A new STD testing billboard campaign by Aids Healthcare Foundation (AHF) has outraged dating apps Tindr and Grindr, and now they are demanding that their names be removed from the ad.
According to The Guardian, the billboard shows two couples staring into each other’s eyes. On each face appears one word. The first couple reads “Tinder, Chlamydia,” while the second reads “Grindr, Gonorrhea.” Both companies are obviously upset and are seeking the removal of their names from the billboard.
Tinder sent a letter to the organization saying the billboard made “false and disparaging statements against Tinder.” Grinder has also halted the foundation’s paid advertising for its free STD testing services on their site.
“We were surprised at the approach [the foundation] took, and paused the campaign in order to speak with them and assess our relationship,” Grindr said about cutting the ads.
— Boing Boing (@BoingBoing) September 28, 2015
“These unprovoked and wholly unsubstantiated accusations are made to irreparably damage Tinder’s reputation in an attempt to encourage others to take an HIV test offered by your organization,” the letter reads in part. “While Tinder strongly supports such testing, the billboard’s statements are not founded upon any scientific evidence, and are incapable of withstanding critical analysis. The above false accusations therefore constitute, among other things, false advertising, unfair competition and dilution by tarnishment under federal and common law.”
Despite Tindr and Grindr’s outrage, AHF says the billboard is there to simply raise awareness about the increasing STD rate and to encourage dating-app users to get regular screenings or a “free STD check.”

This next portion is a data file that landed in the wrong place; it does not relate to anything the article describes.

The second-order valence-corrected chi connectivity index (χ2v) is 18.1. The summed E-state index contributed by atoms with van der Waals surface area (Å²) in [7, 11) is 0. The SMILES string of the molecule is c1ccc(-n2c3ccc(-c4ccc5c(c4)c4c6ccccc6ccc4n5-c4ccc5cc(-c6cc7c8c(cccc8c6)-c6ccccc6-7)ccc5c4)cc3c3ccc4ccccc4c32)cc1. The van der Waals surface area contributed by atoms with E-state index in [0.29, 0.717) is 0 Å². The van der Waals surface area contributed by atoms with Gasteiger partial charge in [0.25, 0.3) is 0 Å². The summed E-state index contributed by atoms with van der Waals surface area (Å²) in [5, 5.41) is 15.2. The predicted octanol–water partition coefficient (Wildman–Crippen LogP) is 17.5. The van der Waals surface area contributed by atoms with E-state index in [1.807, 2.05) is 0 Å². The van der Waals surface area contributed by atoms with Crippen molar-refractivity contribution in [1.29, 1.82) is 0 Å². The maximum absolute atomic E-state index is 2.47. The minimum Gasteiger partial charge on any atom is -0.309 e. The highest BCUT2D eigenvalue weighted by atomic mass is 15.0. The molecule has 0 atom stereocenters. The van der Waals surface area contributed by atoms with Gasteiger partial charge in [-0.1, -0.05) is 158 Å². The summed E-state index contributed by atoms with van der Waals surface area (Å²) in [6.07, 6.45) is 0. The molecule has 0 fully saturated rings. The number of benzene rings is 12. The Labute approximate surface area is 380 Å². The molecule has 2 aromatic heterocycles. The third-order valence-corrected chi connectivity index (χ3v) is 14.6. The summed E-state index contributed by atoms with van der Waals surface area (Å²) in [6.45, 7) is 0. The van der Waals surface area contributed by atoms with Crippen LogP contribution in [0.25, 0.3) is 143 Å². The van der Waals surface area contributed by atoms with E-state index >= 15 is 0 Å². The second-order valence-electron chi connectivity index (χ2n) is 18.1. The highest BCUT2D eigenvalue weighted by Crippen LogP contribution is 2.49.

“In many ways, location-based mobile dating apps are becoming a digital bathhouse for millennials, wherein the next sexual encounter can literally just be a few feet away—as well as the next STD,” Whitney Engeran-Cordova, the foundation’s public health division director, said in a statement, according to the Los Angeles Times.“While these sexual encounters are often intentionally brief or even anonymous, sexually transmitted diseases can have lasting effects on an individual’s personal health and can certainly create epidemics in communities at large.”
“They’re tone deaf,” Michael Weinstein, president of AHF, said. “It would have been much wiser for them to say that they’re concerned about their customers and look forward to working with us to help people get the checkups that they need. This would not have been the global story that it has become if they had not responded that way.”
Currently there are 12 billboards up in Los Angeles, with one only a few blocks from Tinder’s Beverly Boulevard headquarters, and 45 bus bench ads. The AHF is hoping to expand the campaign to New York and South Florida.
The foundation quickly responded to Tinder’s letter, saying that they would not be taking down the billboards, and they had “not made any false or disparaging statements against Tinder.” The foundation referenced a Vanity Fair article titled “Tinder and the Dawn of the “Dating Apocalypse,” which showed the dating apps were “encouraging casual sex among young adults,” attributing to a boom in casual hookups.
AHF also referenced a report released by the Rhode Island Department of Health in May that said there had been a significant rise in STDs such as syphilis, gonorrhea, and HIV between 2013 and 2014. The report states that this was due to “high-risk behaviors include using social media to arrange casual and often anonymous sexual encounters, having sex without a condom, having multiple sex partners, and having sex while under the influence of drugs or alcohol.”
[Photo via Twitter]